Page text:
The top bars on the jumps have been raised another hole, so that we are now jumping over obstacles about mid-thigh…Continue
It's been a rather strenuous month, for me. Oakley has had it easy. The weather has been giving 30 degree swings, from 10C to -20C and back, which, of course, leads to melting and flash freezing into ice that is treacherous to move over (I don't ride over to the arena, we walk). I did manage to cover the path with freshly-used bedding from the compost pile during one of the brief warmish spells, so the footing, while frozen, is not ice.
You see, I learned to work the tractor,…Continue
In our weekly lesson we are now jumping about 85cm (2'9") which probably doesn't sound like a big deal, but my desire is not to jump as high as possible in as short a time as possible, but rather to excel at going over jumps, raising the bar a bit at a time, and address whatever shortcomings become most obvious as the difficulty increases. My immediate goal, is to ride around in rhythm, to turn to the jump in rhythm, go over the jump in…Continue
" Aucun homme ne peut rien vous révéler sinon ce qui repose déja à demi endormi dans l'aube de votre connaissance." Kalil Gibran
My legs ache. All the muscles through my core ache. I can feel each and every one. That can only mean one thing: my riding must have improved.…Continue
Added by B. G. Hearns on October 1, 2017 at 5:35pm — No Comments
I spent April travelling in Europe. I worked out a tour of sites I've long wanted to visit, for a variety of reasons. Of course horse-history is a big part of that, so I thoroughly enjoyed going to museums full of horse-armour and getting a definitive answer to a question that has bugged me for a long while, about the size of horses in the middle ages. It turns…Continue
Very many seem to treat this year a something of a kidney stone, and in much of the world, according to the news, it was. But in my little corner of the world, it was awesome.
First, I spent most of the year's focus on learning to jump, and teaching Oakley to jump. To learn, I hiked up the road a ways to another barn, got on school horses that would reliably jump. One cannot…Continue
That is the phrase for the week, that I have heard from three different people: "He is not the same horse." It is a complement, and a vindication of all the careful work I've been doing for the past 5 years, and particularly the last one.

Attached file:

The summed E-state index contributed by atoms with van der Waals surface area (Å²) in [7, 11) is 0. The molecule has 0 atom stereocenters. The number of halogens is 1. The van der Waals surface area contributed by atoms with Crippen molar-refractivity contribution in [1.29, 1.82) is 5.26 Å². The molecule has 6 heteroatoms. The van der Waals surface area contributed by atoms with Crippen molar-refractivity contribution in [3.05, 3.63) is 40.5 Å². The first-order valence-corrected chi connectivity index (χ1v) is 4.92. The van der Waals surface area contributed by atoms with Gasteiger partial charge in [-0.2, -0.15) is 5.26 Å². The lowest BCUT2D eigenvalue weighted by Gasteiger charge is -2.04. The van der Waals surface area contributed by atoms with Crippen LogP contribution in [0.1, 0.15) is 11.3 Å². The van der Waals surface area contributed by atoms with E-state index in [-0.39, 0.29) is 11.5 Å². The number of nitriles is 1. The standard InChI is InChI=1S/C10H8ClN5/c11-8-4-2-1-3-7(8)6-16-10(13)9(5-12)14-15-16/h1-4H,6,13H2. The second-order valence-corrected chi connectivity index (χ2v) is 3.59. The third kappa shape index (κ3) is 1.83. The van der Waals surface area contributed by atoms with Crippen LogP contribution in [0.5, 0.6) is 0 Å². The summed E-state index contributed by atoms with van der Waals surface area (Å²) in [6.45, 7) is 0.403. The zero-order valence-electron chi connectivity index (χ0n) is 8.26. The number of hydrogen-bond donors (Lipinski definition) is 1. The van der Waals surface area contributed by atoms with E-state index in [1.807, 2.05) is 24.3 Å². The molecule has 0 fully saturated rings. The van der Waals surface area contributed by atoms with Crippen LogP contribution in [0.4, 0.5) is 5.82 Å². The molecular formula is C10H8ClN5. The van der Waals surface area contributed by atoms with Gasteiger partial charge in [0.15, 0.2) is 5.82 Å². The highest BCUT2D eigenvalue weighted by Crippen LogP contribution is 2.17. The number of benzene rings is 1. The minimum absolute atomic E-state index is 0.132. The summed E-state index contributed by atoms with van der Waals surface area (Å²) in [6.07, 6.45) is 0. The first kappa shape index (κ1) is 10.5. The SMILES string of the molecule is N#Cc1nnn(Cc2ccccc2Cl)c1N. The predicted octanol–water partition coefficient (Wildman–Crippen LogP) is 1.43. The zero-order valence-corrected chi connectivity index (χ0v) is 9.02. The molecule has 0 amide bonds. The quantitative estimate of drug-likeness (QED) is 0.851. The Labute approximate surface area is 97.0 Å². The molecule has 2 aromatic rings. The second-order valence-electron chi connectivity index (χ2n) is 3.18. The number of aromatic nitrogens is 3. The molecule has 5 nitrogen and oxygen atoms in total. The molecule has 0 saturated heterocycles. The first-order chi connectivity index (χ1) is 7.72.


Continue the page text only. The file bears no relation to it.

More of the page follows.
One friend who has not seen Oakley in over a year came up to watch me ride & do some simple figures. She doesn't know a lot about horses,…Continue
Added by B. G. Hearns on August 16, 2016 at 8:45am — No Comments
It's been a good month. We started May off with a dressage competition and did very well. We took home a nice, red 1st place ribbon, although that almost doesn't count because the other competitors in my class never showed, but what does count is our score, which is the highest he's ever got, and if we'd got that score at two previous competitions would have won then, and would have had at least 2nd or 3rd place…Continue
Added by B. G. Hearns on June 12, 2016 at 7:30am — No Comments
My dad used to say that anyone who cannot explain what they are doing so well that anyone can understand really doesn't know what they are doing.
No. That is wrong.
There are a great many people who know very well what they are about, yet who cannot explain anything very well at all. Knowing what you are…Continue
"To an optimist, taking a step backwards after taking a step forward is not a disaster, it's more like a Cha-Cha."
Seems like a great way to describe our progress, two steps forward, one step back. Sometimes two steps back.…
I've written a bit about lightness before, but "lightness" seems to be a potent trigger word that creates great emotionally charged discussion all over the 'net. Everyone seems to agree it is a Good Thing (TM) but no one can explain exactly what is meant or how to achieve it.
So this short post covers a simple, specific exercise I've found…
Added by B. G. Hearns on May 27, 2015 at 2:30pm — No Comments